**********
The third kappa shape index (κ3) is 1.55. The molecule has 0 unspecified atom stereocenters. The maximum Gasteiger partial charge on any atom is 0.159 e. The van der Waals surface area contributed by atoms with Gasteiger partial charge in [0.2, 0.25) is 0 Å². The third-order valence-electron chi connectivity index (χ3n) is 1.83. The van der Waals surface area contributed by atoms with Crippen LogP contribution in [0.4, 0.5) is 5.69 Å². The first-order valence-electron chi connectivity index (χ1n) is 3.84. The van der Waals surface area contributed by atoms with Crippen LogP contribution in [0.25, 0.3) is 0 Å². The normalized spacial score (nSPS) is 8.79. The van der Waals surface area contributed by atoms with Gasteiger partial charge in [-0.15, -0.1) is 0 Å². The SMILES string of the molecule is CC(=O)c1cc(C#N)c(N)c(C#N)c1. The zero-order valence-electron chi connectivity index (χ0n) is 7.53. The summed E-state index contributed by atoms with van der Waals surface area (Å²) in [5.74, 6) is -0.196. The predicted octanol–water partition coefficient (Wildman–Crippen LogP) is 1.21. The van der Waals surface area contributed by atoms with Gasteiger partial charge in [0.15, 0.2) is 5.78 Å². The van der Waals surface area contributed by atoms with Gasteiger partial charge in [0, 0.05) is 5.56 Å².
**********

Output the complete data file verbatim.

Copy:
The third kappa shape index (κ3) is 1.55. The molecule has 0 unspecified atom stereocenters. The maximum Gasteiger partial charge on any atom is 0.159 e. The van der Waals surface area contributed by atoms with Gasteiger partial charge in [0.2, 0.25) is 0 Å². The third-order valence-electron chi connectivity index (χ3n) is 1.83. The van der Waals surface area contributed by atoms with Crippen LogP contribution in [0.4, 0.5) is 5.69 Å². The first-order valence-electron chi connectivity index (χ1n) is 3.84. The van der Waals surface area contributed by atoms with Crippen LogP contribution in [0.25, 0.3) is 0 Å². The normalized spacial score (nSPS) is 8.79. The van der Waals surface area contributed by atoms with Gasteiger partial charge in [-0.15, -0.1) is 0 Å². The SMILES string of the molecule is CC(=O)c1cc(C#N)c(N)c(C#N)c1. The zero-order valence-electron chi connectivity index (χ0n) is 7.53. The summed E-state index contributed by atoms with van der Waals surface area (Å²) in [5.74, 6) is -0.196. The predicted octanol–water partition coefficient (Wildman–Crippen LogP) is 1.21. The van der Waals surface area contributed by atoms with Gasteiger partial charge in [0.15, 0.2) is 5.78 Å². The van der Waals surface area contributed by atoms with Gasteiger partial charge in [0, 0.05) is 5.56 Å².